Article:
Estonia needs to take measures to boost productivity, said the International Monetary Fund (IMF) mission manager to the country, Cheikh Anta Gueye, on Monday. This should be carried out through structural reform and changes to fiscal policy. While the country as made progress in anti-money laundering areas, more can be done here, the IMF finds. Gueye also repeated the IMF's skepticism of the second-pillar pension reform, championed by the Isamaa party and being moved forward by the coalition government.
Gueye appeared at a press conference with Bank of Estonia Governor Madis Müller and Minister of Finance Martin Helme (EKRE).
The three met for a meeting before the press conference, with Gueye announcing that a detailed report will be submitted to the IMF board in Washington in early 2020, and the recommendations posted on the IMF website soon.
While Estonia had seen growth in real GDP, Gueye said, this showed signs of slowing, to a projected 3.2 percent in 2019, compared with 4.8 percent last year. A slowdown in the construction sector was noteworthy, as was a record low in unemployment, and an increase labor force participation.
The IMF has made three recommendations:
1) Structural reform to enhance productivity, particularly since an aging population could cut long-term growth in half by 2050. This reform should include raised output by the labor force.
2) Changes to fiscal policy to unwind the fiscal impulse in the short term, and again to raise productivity in the medium term.
Measures to carry this out should include further research and development (R&D) investment, an insolvency framework to release capital for productive purposes, improving labor supply and liberalizing the economic migration framework.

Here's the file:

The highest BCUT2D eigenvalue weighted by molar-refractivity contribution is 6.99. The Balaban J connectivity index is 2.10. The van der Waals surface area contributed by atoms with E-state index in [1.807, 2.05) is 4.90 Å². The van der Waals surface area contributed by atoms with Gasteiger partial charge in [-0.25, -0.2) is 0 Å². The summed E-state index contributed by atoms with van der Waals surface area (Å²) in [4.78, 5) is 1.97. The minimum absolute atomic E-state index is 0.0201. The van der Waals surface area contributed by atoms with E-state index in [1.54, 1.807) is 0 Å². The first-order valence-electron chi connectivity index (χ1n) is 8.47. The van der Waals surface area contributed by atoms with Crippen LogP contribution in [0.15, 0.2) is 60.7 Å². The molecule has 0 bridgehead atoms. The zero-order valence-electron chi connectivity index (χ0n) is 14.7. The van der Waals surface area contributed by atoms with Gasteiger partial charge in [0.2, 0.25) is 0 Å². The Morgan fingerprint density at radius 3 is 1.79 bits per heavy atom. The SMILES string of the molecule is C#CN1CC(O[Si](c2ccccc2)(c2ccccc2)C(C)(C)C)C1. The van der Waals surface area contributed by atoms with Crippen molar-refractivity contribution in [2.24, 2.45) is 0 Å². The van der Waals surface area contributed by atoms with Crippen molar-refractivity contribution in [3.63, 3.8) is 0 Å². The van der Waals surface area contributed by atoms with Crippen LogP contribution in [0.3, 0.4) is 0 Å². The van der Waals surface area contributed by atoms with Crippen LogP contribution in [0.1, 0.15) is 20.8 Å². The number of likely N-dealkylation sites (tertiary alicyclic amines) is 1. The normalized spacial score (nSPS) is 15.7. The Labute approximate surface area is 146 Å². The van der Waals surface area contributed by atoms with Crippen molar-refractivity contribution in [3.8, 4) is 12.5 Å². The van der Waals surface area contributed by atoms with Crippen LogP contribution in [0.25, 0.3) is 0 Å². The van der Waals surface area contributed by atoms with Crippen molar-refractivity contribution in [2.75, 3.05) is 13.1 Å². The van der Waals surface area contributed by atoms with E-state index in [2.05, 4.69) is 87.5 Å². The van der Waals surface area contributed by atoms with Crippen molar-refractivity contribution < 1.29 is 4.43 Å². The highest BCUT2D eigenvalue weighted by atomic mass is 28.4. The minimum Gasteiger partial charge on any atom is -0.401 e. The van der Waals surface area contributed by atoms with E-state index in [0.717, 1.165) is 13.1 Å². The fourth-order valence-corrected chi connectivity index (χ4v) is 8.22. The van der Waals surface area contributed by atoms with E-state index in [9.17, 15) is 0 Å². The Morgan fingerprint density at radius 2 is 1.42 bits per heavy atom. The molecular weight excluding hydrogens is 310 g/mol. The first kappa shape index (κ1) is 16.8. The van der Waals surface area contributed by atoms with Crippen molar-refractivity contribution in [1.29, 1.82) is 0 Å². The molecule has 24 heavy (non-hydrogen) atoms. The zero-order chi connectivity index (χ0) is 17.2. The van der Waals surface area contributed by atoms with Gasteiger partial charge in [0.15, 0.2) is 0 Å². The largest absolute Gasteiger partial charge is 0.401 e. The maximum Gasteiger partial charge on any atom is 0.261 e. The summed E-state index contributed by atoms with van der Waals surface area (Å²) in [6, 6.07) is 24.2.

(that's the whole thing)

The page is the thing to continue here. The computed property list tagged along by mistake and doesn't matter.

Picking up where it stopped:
The measures should start to correct the fiscal situation, which has built up an impluse since 2017, next year, Gueye said.
Public spending should be made more efficient, and the public sector wage growth should be aligned more with productivity growth.
3) Reforms to the financial sector, including continued Anti-Money Laundering/Counter-Financing of Terrorism (AML/CFT) framework and monitoring of the latter was also needed, according to Gueye.
There is room for enhancement here, Gueye said – while he did not mention it, this comes in the wake of the Dankse and Swedbank large-scale money laundering scandals – even though the banks are generally strong, with sufficient capitalization, profits, and liquidity.
Gueye also noted that the maximum penalty for money laundering infringements should be raise.
Second pillar pension reform
Gueye also touched on the much-vaunted second pillar pension reform, likely to become fact at the bginning of 2020, saying that the IMF had mixed views on making it voluntary, noting that while there were flexibility issues in the system as it exists, these could be addressed while retaining the mandatory nature of the scheme, Gueye said.
The continued building up of a savings culture in Estonia was necessary, Gueye went on, while saying that the sudden release of second pillar savings and subsequent consumption could have a destabilizing effect on the macro economy.
In the Q&A session which followed the press conference, Guyeye noted that enhancing the productivity of the Estonian economy was achievable with the right investment, use of the existing fiscal space, and better public-private partnership negotiations, in order to make the public sector perform better. The sector has a strong degress of investment, but low productivity, Gueye said.
The full video of the press conference, mostly in English, is below.
Editor: Andrew Whyte